Theoretical studies of electron and energy transport in nanostructures usually involve nonequilibrium quantum impurity models, which feature a locally interacting quantum system (impurity) coupled to noninteracting bosonic and/or electronic baths each at its own equilibrium. In these models, the interplay of strong correlation, nonequilibrium effects and dissipation leads to rich and complex phenomena. As a nonequilibrium strongly correlated many-body problem, these models, except at some rare cases, have no exact analytical solution, and hence their treatment heavily relies upon numerical techniques. The goal of this thesis is to develop numerically accurate and relatively low-cost techniques for treatment of strongly correlated open nonequilibirum quantum systems. Such impurity solvers are in high demand both as standalone methods for simulation of response in nanoscale junctions and as part of divide-and-conquer schemes such as dynamical mean field theory (DMFT).
For nonequilibirum open quantum systems, two characteristic energy scales governing the physics are intra-system interactions and strength of the system-baths couplings. Thus, systems strongly coupled to their baths with weak intra-system interactions or weakly coupled systems with strong local interactions can be treated within developed perturbation theory approaches. My research focuses on development of nonequilibirum dual techniques, which are capable to accurately treat situations where perturbative techniques are inapplicable due to absence of a small parameter in the system and which reduce to standard perturbative expansions in the limits of weak coupling or weak intra-system interaction.
Dual techniques rely on ability to solve exactly a simplified reference system. The latter includes exactly all intra-system interactions and accounts approximately for system-bath couplings. Dual techniques (described below) allow to account for deviation from the correct hybridization function in a organized and controlled manner of superperturbative expansion. Here, I use Markovian Lindbald quantum master equation (QME) as a solver for the reference system. In the thesis I discuss possibility of mapping between true non-Markov dynamics and simpler Markov Lindblad QME (mapping between physical and reference systems), numerical methods for the mapping and for solution of the resulting Lindblad QME, and application of the mapping in novel dual formulations: auxiliary-QME dual fermion and dual boson approaches.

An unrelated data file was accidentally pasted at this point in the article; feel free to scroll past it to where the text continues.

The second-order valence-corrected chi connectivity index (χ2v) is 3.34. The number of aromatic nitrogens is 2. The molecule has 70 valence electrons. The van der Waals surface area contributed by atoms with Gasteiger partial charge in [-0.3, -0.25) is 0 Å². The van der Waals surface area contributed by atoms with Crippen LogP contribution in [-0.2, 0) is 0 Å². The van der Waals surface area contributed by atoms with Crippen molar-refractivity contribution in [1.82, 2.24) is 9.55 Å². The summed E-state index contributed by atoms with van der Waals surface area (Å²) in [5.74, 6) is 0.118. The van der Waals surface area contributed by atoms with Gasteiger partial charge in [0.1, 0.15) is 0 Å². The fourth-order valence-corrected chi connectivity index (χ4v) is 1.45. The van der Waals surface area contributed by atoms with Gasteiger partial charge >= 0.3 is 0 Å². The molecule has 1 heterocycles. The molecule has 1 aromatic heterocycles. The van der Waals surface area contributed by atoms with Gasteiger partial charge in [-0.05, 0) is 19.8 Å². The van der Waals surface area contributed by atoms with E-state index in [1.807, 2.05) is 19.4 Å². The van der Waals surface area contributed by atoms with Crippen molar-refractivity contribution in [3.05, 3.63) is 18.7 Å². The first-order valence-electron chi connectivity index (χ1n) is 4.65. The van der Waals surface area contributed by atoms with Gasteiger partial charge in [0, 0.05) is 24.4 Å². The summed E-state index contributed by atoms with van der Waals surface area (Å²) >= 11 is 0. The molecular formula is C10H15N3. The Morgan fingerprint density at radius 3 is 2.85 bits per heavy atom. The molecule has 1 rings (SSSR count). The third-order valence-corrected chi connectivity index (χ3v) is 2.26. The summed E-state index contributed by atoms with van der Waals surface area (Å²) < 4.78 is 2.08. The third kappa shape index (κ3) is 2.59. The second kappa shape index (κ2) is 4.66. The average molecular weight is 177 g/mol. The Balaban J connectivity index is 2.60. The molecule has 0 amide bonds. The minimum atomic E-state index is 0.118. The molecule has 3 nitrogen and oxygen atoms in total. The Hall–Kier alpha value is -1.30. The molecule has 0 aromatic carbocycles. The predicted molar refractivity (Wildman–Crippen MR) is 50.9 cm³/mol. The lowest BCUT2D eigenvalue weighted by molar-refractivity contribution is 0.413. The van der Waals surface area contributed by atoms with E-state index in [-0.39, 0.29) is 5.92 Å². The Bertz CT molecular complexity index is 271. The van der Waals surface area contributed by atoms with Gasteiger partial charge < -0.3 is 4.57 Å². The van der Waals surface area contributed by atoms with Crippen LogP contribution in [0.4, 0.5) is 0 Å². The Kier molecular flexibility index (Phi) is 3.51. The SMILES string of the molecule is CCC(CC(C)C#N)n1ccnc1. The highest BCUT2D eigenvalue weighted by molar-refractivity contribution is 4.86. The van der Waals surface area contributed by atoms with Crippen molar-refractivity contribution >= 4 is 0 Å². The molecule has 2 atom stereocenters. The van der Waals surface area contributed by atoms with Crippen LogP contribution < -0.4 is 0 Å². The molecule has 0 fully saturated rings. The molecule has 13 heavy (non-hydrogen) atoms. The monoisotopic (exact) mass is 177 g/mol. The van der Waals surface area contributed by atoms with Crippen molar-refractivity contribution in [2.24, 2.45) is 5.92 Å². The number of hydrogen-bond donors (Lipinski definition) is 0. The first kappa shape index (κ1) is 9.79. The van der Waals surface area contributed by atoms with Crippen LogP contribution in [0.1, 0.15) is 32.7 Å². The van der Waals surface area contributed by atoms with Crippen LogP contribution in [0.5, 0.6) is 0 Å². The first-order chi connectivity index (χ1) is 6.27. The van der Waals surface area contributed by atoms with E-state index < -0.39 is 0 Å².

First I analytically prove that the continuous fermionic baths that the impurity is coupled to can be mapped onto a set of dissipative auxiliary modes under Lindblad QME. Based on this mapping, complicated non-Markovian dynamics of the open fermionic system can be treated by a much simpler Markovian Lindblad QME. However, nice mapping generally requires many auxiliary modes, and numerically only a small number of modes can be exactly diagonalized due to exponential increase of the Hilbert space. To perturbatively treat the difference between the true bath and the small-size auxiliary one, we introduce dual-fermion method. It can directly target the steady state and avoid long-time propagation. Besides current-voltage relation, it can also provide spectral functions, indicating itself as a potential impurity solver for DMFT. Furthermore, we generalize dual-fermion method to consider additionally the effects of bosonic environment; hence it is called dual-boson method. It can be used for studying electron-phonon interaction and light-matter interaction in nanojunctions. By comparing with numerically exact results we argue that both methods are very accurate and relatively cheap.
Finally, matrix product state representation of the Lindblad QME enables us to treat a large number of auxiliary modes, which provide an exponentially improved mapping. Adding counting field to the auxiliary QME, we can compute the generating function of time-dependent full-counting statistics of electron transport, which yields not only electronic current but also higher-order cumulants (e.g., zero-frequency noise).